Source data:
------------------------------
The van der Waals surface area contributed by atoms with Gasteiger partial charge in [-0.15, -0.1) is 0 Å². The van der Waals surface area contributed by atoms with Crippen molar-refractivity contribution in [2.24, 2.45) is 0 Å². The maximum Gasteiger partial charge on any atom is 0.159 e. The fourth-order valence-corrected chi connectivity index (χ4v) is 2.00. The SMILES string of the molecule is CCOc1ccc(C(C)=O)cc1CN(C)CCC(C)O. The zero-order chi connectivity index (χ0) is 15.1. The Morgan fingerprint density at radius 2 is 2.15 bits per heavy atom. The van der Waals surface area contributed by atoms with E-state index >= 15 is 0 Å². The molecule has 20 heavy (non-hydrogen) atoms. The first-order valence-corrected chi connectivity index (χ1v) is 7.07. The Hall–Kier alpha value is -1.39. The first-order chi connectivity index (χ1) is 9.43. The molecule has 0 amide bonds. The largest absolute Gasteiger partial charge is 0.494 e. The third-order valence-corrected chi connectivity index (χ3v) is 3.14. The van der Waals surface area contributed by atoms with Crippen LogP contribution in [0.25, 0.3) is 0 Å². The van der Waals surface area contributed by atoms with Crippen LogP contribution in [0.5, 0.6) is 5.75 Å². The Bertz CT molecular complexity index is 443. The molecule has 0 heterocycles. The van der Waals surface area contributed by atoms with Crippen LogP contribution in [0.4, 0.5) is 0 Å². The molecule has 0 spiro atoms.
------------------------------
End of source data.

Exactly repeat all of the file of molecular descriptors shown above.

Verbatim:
The van der Waals surface area contributed by atoms with Gasteiger partial charge in [-0.15, -0.1) is 0 Å². The van der Waals surface area contributed by atoms with Crippen molar-refractivity contribution in [2.24, 2.45) is 0 Å². The maximum Gasteiger partial charge on any atom is 0.159 e. The fourth-order valence-corrected chi connectivity index (χ4v) is 2.00. The SMILES string of the molecule is CCOc1ccc(C(C)=O)cc1CN(C)CCC(C)O. The zero-order chi connectivity index (χ0) is 15.1. The Morgan fingerprint density at radius 2 is 2.15 bits per heavy atom. The van der Waals surface area contributed by atoms with E-state index >= 15 is 0 Å². The molecule has 20 heavy (non-hydrogen) atoms. The first-order valence-corrected chi connectivity index (χ1v) is 7.07. The Hall–Kier alpha value is -1.39. The first-order chi connectivity index (χ1) is 9.43. The molecule has 0 amide bonds. The largest absolute Gasteiger partial charge is 0.494 e. The third-order valence-corrected chi connectivity index (χ3v) is 3.14. The van der Waals surface area contributed by atoms with Crippen LogP contribution in [0.25, 0.3) is 0 Å². The van der Waals surface area contributed by atoms with Crippen LogP contribution in [0.5, 0.6) is 5.75 Å². The Bertz CT molecular complexity index is 443. The molecule has 0 heterocycles. The van der Waals surface area contributed by atoms with Crippen LogP contribution in [0.4, 0.5) is 0 Å². The molecule has 0 spiro atoms.